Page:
Hibernation: It May Not Be Only for Bears!

Do you find yourself having a hard time getting out of bed in the morning? Do you feel too tired in the evening to exercise? Have you put on a few pounds this winter? Have you noticed that this pattern occurs every year?

During the spring and summer, you enjoyed long walks, running, swimming, riding your bike, and eating fresh fruits and vegetables. You managed to build healthy lifestyle choices into your daily routine. Then, sometime after daylight-saving time ended, you began to find it hard to get out of bed in the morning, and to feel too tired to exercise in the evening. As the days became shorter, your sleep and waking cycles may have become disrupted, leading to fatigue, a decrease in physical activity, and for some, a general feeling of lethargy accompanied by depression.

Your body has its own internal clock that controls your natural cycle of sleeping and waking hours. When there is less sunlight, your brain produces more of a hormone called melatonin. Melatonin is produced by various tissues in the body, but the major source is the pineal gland in the brain. The production and release of melatonin from the pineal gland is often in sync with your body’s own natural (circadian) rhythm. Melatonin levels begin to rise in the mid to late afternoon, remain high throughout the night, and then drop in the morning; light affects how much melatonin your body produces. During the very short days of the winter months, your body may produce melatonin earlier in the day than usual, which may result in your feeling too fatigued in the early evening to do anything other than watch Netflix or curl up on the coach with a good book. The very idea of exercise or going out seems overwhelming.

While it is normal for us to slow down in the winter months, lethargy can sometimes be a sign of a condition known as winter depression or seasonal affective disorder. It is estimated that 1 out of 15 people are impacted by this disorder. Some of its symptoms include low energy, irritability, oversleeping, appetite changes, craving foods high in carbohydrates, and weight gain.

Fortunately, however, there are some lifestyle changes, aside from hibernation, that may help you make it through the winter happier and healthier.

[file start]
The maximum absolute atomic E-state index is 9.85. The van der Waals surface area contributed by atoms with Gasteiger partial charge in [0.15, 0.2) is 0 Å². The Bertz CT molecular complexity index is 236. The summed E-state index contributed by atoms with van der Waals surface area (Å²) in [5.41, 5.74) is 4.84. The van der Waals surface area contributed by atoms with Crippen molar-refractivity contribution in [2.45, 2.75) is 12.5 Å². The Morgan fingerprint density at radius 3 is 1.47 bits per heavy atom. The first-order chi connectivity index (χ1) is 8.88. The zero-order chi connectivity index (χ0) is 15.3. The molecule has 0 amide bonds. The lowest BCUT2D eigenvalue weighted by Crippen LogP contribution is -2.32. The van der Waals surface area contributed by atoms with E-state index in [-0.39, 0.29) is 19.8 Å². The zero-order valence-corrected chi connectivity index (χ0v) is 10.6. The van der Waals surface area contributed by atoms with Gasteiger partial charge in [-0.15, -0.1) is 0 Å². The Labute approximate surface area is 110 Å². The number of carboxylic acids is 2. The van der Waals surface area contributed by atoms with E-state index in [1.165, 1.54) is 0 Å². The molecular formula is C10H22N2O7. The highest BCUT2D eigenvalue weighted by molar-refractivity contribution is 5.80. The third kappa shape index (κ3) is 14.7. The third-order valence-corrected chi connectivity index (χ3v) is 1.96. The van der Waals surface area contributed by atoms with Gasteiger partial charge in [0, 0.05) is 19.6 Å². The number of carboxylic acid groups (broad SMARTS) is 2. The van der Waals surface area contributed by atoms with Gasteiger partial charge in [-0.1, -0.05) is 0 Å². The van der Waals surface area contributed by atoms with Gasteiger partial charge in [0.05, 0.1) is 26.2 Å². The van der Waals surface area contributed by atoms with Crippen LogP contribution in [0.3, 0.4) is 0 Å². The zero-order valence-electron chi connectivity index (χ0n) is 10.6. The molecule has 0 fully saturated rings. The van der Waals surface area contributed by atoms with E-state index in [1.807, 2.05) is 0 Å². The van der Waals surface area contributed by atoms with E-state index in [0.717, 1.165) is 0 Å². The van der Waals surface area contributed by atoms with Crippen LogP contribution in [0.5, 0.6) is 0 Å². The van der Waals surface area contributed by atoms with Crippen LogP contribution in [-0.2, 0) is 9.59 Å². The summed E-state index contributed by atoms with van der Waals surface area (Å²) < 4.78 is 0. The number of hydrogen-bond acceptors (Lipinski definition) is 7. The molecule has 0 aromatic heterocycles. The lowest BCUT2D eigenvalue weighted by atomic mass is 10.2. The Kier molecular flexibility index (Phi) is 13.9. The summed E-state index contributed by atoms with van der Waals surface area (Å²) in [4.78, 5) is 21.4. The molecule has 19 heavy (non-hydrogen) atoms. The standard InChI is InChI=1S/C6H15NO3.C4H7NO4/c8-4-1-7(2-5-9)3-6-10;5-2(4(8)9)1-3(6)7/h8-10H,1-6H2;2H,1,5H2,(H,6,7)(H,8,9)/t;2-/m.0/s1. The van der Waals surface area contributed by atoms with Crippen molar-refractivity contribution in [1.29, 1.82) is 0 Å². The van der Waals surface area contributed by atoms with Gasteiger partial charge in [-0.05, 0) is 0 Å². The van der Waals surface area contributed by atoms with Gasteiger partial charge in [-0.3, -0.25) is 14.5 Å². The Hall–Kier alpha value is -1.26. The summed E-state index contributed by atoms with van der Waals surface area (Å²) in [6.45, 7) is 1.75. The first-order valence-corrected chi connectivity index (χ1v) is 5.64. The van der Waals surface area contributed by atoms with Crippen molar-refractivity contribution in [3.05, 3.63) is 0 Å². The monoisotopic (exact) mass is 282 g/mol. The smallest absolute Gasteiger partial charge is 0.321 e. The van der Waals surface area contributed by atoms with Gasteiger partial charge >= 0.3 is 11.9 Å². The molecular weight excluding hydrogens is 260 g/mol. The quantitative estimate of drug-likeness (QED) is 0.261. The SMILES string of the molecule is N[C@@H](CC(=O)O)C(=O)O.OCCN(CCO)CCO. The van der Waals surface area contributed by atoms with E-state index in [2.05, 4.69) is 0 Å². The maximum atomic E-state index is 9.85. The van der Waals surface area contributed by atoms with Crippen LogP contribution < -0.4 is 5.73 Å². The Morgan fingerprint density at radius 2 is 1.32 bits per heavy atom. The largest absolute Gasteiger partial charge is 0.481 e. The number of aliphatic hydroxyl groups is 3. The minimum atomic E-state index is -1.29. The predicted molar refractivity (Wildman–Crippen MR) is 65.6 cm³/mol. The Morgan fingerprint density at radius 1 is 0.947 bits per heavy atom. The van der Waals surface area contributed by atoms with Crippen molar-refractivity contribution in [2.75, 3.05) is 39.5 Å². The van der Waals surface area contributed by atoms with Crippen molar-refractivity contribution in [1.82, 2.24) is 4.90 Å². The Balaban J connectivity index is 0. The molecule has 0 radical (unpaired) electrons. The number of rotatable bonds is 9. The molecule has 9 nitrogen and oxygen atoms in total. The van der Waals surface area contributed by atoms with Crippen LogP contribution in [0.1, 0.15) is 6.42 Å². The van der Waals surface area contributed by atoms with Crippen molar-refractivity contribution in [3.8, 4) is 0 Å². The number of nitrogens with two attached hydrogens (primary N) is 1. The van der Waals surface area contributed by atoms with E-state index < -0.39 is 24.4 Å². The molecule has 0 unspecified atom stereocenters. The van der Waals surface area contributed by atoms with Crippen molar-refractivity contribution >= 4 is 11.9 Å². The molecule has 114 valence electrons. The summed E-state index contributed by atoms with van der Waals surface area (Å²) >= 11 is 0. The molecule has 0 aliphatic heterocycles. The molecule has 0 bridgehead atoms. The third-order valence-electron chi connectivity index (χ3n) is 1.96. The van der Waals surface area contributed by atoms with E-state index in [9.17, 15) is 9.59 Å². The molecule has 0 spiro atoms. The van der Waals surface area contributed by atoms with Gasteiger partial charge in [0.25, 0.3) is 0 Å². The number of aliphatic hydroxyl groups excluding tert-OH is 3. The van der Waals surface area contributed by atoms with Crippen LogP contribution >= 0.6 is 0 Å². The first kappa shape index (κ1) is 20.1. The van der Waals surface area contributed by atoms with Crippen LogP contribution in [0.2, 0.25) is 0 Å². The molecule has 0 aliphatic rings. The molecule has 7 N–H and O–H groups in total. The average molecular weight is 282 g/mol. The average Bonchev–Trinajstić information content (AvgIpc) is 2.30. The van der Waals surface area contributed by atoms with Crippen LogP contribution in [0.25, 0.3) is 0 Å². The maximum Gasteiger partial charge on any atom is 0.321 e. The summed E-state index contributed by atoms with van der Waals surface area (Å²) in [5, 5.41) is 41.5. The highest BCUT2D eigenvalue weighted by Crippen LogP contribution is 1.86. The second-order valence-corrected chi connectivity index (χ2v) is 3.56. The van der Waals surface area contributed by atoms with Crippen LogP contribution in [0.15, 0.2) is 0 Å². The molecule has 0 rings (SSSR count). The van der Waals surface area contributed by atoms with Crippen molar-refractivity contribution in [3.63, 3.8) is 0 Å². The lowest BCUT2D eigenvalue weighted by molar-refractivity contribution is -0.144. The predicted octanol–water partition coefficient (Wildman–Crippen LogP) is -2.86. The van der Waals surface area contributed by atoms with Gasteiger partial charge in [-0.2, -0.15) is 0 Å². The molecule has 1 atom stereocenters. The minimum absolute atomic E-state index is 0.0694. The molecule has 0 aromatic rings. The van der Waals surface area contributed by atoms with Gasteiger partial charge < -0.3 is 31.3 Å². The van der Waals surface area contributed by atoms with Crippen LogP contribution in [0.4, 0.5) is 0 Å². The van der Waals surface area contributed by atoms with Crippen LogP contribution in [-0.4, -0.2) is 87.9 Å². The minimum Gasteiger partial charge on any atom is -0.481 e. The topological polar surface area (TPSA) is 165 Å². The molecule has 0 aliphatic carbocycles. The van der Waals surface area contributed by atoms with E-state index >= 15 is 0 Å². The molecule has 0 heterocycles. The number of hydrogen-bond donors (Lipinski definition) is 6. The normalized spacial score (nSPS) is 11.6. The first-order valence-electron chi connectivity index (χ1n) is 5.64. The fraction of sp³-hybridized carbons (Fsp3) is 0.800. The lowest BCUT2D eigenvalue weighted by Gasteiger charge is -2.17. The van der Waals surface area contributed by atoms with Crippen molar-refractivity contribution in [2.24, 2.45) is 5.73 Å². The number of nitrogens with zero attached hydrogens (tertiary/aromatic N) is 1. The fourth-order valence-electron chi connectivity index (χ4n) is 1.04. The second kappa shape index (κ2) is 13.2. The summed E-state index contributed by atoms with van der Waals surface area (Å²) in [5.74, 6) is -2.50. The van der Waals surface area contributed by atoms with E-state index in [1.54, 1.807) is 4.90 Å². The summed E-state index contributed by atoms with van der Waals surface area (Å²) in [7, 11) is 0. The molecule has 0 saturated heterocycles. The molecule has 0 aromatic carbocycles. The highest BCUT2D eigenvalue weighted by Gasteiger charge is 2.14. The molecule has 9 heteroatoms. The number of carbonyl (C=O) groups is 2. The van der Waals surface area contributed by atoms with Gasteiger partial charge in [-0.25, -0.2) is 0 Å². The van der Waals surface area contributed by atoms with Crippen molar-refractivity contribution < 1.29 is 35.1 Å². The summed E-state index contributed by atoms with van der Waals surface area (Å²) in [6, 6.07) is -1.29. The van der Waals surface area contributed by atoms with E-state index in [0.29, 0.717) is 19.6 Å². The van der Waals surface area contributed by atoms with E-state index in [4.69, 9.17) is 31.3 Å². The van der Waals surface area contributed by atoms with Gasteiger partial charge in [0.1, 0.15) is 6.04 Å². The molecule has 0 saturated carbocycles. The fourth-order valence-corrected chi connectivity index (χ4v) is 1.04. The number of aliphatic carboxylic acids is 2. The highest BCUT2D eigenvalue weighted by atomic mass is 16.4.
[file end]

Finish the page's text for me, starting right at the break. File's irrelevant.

Get as much natural daylight as possible. Layer up, put on your leggings, scarf, hat, and gloves and go outdoors, even if it is for only a brief period. Walk with a friend. Try to enjoy the feeling of the cool air on your face. When indoors, open the blinds and allow sunlight to shine into your home and work place.

Get a good night’s sleep. You may feel like you need to sleep more during the winter months, but you should try to resist this temptation. Sleeping too much can actually lead to a greater feeling of fatigue and lethargy. Aim for 7 hours of sleep each night and try to stick to a consistent sleep schedule.

My favorite antidote for lethargy and irritability is any kind of aerobic exercise. If you enjoy walking, but do not want to battle the cold weather outside, try walking in the local malls. A great exercise option for people who don’t want to leave their homes at all is YouTube. You can find exercise videos suitable for almost any background and skill level, ranging from beginner walking videos to boot camp, to yoga, weight training, ballet barre, and much more. The videos last anywhere from 10 minutes to an hour or so. If you need a little extra motivation this winter, try working out with a personal fitness coach and really challenge yourself. There are also a variety of classes and exercise options available in local studios and gyms. Motivate yourself to move; your body, mind, and spirit will thank you.

In terms of diet, try to eat foods that are rich in nutrients and low in sugar. During the cold weather months, you may be tempted to eat high carb foods such as pasta, potatoes, and breads. But you will have more energy and feel better if you eat vegetables, fruit, and protein. Soup is the perfect food for the cold days of winter. Cut up your favorite vegetables, spray a little olive oil on them, add kosher salt and onion and garlic powder, and bake in your oven until soft. Sautee onions in a skillet and then put all the ingredients into a pot with some vegetable stock. Mix everything together with an immersion blender, simmer for a short time, pour it into a big mug, and then sit by a window and enjoy.

Winter certainly poses its share of challenges, but in the words of the Romantic poet Percy Shelley, If winter comes, can spring be far behind?

By Beth S. Taubes, RN, OCN, CBCN, Certified Health Coach